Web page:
Screen Shot 2014-04-06 at 4.20.15 PM

We’ll round it out with a great week from InvestorsLive as well. This guy is up a total of $112,005.65 over the last 30 days, according to Profitly. NICE!

First we have a $7,852 profit on PLUG. ( This was a one day trade as well. Nathan shorted 20,000 shares of PLUG on April 4 at $7.552 and closed his position at $7.15 later that day. Remember, when you short a stock, you want the price of the stock to go lower.

Screen Shot 2014-04-06 at 4.20.39 PM

Second we have a $3,001 profit on PLUG that day before. ( This was also a short sell. He shorted 31,900 shares of PLUG at $7.84 and closed his position at $7.74.

Screen Shot 2014-04-06 at 4.20.52 PM

Third we have a $1,819 profit on GNK ( This was yet another trade betting on the fall in the price of the stock. Nathan shorted 5,000 shares at $2.65 and bought them back at $2.28.

Screen Shot 2014-04-06 at 4.21.50 PM

Fourth we have a $2,229 profit in BIOF. ( Nathan bought 10,200 shares of this stock at $6.50 and sold them at $6.72.

Screen Shot 2014-04-06 at 4.21.42 PM

Lastly, we have Nathan’s only big loss for the week. ( WIN wasn’t such a winner for him, taking a $1,780 loss. Nathan bought this stock at $8.68 and sold it at $8.51. Too bad he didn’t short it like the rest of his great trades for the week. Oh well, still a great week where he earned more than the majority of people do in a month! Not bad!

Screen Shot 2014-04-06 at 4.21.33 PM


HFT – What is it? Why it doesn’t matter!

Apr 4, 2014   //   by Profitly   //   Profitly  //  Comments Off on HFT – What is it? Why it doesn’t matter!


It’s the phrase that has been said more in the past week than in the rest of history combined, “high-frequency trading.” This seemingly unknown tactic has been around for several years, but it took a bestselling author such as Michael Lewis to write about it for it to get noticed. And seeing that some of Lewis’ previous novels have turned into movies, (see: Blind Side) perhaps “Flash Boys” will hit the big screen some day as well.

“Flash Boys,” as the book is called, was released this past Monday and came roaring out of the gate thanks to a headline grabbing 60 Minutes interview where Lewis claims the stock market is “rigged.” It gained even more attention after it was reported that the SEC and FBI are looking into HFT and there was this heated debate on CNBC (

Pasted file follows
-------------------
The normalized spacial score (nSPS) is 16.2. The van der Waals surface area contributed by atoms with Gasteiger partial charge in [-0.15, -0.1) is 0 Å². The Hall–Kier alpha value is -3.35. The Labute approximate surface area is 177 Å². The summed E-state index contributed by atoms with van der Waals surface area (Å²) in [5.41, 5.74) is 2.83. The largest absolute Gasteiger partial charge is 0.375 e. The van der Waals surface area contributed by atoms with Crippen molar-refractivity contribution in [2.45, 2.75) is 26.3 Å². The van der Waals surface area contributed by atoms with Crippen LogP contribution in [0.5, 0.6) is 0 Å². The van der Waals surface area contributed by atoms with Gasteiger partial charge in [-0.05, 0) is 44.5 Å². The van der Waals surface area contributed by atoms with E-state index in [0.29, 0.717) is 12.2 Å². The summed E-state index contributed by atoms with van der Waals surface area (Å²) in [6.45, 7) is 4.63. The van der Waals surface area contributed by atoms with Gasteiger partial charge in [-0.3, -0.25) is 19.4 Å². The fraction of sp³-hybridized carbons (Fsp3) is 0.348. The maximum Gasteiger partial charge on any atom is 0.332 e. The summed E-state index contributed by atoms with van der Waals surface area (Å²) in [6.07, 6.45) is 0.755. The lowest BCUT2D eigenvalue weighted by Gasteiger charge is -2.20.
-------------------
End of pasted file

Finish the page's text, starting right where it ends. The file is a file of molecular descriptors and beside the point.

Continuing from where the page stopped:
So what exactly is high-frequency trading? It’s very fast, computerized trading in the stock market used to get an advantage. Investopedia gives a in-depth definition as well as a laid out example:

A program trading platform that uses powerful computers to transact a large number of orders at very fast speeds. High-frequency trading uses complex algorithms to analyze multiple markets and execute orders based on market conditions. Typically, the traders with the fastest execution speeds will be more profitable than traders with slower execution speeds. As of 2009, it is estimated more than 50% of exchange volume comes from high-frequency trading orders.

High-frequency trading became most popular when exchanges began to offer incentives for companies to add liquidity to the market. For instance, the New York Stock Exchange has a group of liquidity providers called supplemental liquidly providers (SLPs), which attempt to add competition and liquidity for existing quotes on the exchange. As an incentive to the firm, the NYSE pays a fee or rebate for providing said liquidity. As of 2009, the SLP rebate was $0.0015. Multiply that by millions of transactions per day and you can see where part of the profits for high frequency trading comes from.

Lewis says in an interview on the Daily Show that stock exchanges in the United States sell the right to advance information to high-frequency traders. It gives them a couple of milliseconds of an advantage, and that’s enough to add up to billions of dollars over an extended period. “It’s an unnecessary Wall Street intermediation,” Lewis adds.

How exactly did we get here? Basically, the computers won. We used to use manual markets with trading floors and people, but now we have moved on to automated. The process has been going on for roughly the last 10-15 years. Now, there’s an algorithm for a pension fund for it to place its orders rather than a broker who would spend all day slowly buying 100,000 shares.

So now, what are the cases for and against this whole process? First let’s start with the pros. HFT has essentially made it so we don’t have to pay as much in commission when we buy or sell a stock. HFT will never cause you to pay more than an extra penny a share, so in the grand scheme of things it isn’t costing you a lot of money in terms of raising the cost of the stock you are trying to buy. Now on to the cons of HFT. Basically, this makes it possible that the markets are more fragile than they were before, since it’s all computers talking to each other and the quality control isn’t always there. Remember the “Flash Crash?” Lewis has said that we could see something even worse than the Flash Crash if we don’t do something about HFT, and he may be right.

Does it impact Tim and the other gurus? Not really. “HFT trade big-time stocks, I trade penny stocks, as I’ve said many times before my niche is like playing midgets in basketball, I don’t want to go one on one with Michael Jordan or worse some robotic all-star (to complete the HFT basketball analogy),” Tim said.